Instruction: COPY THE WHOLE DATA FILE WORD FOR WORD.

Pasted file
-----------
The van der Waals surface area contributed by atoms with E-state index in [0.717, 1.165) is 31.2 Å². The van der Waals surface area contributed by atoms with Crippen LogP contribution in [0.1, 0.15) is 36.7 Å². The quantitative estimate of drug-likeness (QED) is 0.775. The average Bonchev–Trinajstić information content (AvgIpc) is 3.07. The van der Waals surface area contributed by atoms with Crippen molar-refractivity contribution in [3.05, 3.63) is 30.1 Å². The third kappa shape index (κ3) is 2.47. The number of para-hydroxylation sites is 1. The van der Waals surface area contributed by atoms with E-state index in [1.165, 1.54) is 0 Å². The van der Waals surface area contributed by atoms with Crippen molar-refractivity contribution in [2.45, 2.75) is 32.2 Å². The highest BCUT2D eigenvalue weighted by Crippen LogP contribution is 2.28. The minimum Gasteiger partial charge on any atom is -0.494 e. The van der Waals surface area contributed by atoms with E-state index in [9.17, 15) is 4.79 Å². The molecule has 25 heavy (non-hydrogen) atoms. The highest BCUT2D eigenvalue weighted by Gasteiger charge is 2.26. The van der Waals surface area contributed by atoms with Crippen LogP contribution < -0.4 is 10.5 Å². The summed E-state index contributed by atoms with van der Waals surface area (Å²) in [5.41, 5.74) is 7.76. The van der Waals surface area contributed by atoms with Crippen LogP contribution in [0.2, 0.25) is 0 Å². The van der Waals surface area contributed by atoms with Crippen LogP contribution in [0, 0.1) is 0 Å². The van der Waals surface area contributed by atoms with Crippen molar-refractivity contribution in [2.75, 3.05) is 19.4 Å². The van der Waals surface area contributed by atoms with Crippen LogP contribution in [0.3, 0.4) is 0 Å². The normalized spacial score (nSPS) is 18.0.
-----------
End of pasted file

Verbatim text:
The van der Waals surface area contributed by atoms with E-state index in [0.717, 1.165) is 31.2 Å². The van der Waals surface area contributed by atoms with Crippen LogP contribution in [0.1, 0.15) is 36.7 Å². The quantitative estimate of drug-likeness (QED) is 0.775. The average Bonchev–Trinajstić information content (AvgIpc) is 3.07. The van der Waals surface area contributed by atoms with Crippen molar-refractivity contribution in [3.05, 3.63) is 30.1 Å². The third kappa shape index (κ3) is 2.47. The number of para-hydroxylation sites is 1. The van der Waals surface area contributed by atoms with E-state index in [1.165, 1.54) is 0 Å². The van der Waals surface area contributed by atoms with Crippen molar-refractivity contribution in [2.45, 2.75) is 32.2 Å². The highest BCUT2D eigenvalue weighted by Crippen LogP contribution is 2.28. The minimum Gasteiger partial charge on any atom is -0.494 e. The van der Waals surface area contributed by atoms with E-state index in [9.17, 15) is 4.79 Å². The molecule has 25 heavy (non-hydrogen) atoms. The highest BCUT2D eigenvalue weighted by Gasteiger charge is 2.26. The van der Waals surface area contributed by atoms with Crippen LogP contribution < -0.4 is 10.5 Å². The summed E-state index contributed by atoms with van der Waals surface area (Å²) in [5.41, 5.74) is 7.76. The van der Waals surface area contributed by atoms with Crippen LogP contribution in [0.2, 0.25) is 0 Å². The van der Waals surface area contributed by atoms with Crippen LogP contribution in [0, 0.1) is 0 Å². The van der Waals surface area contributed by atoms with Crippen molar-refractivity contribution in [2.75, 3.05) is 19.4 Å². The van der Waals surface area contributed by atoms with Crippen LogP contribution in [0.3, 0.4) is 0 Å². The normalized spacial score (nSPS) is 18.0.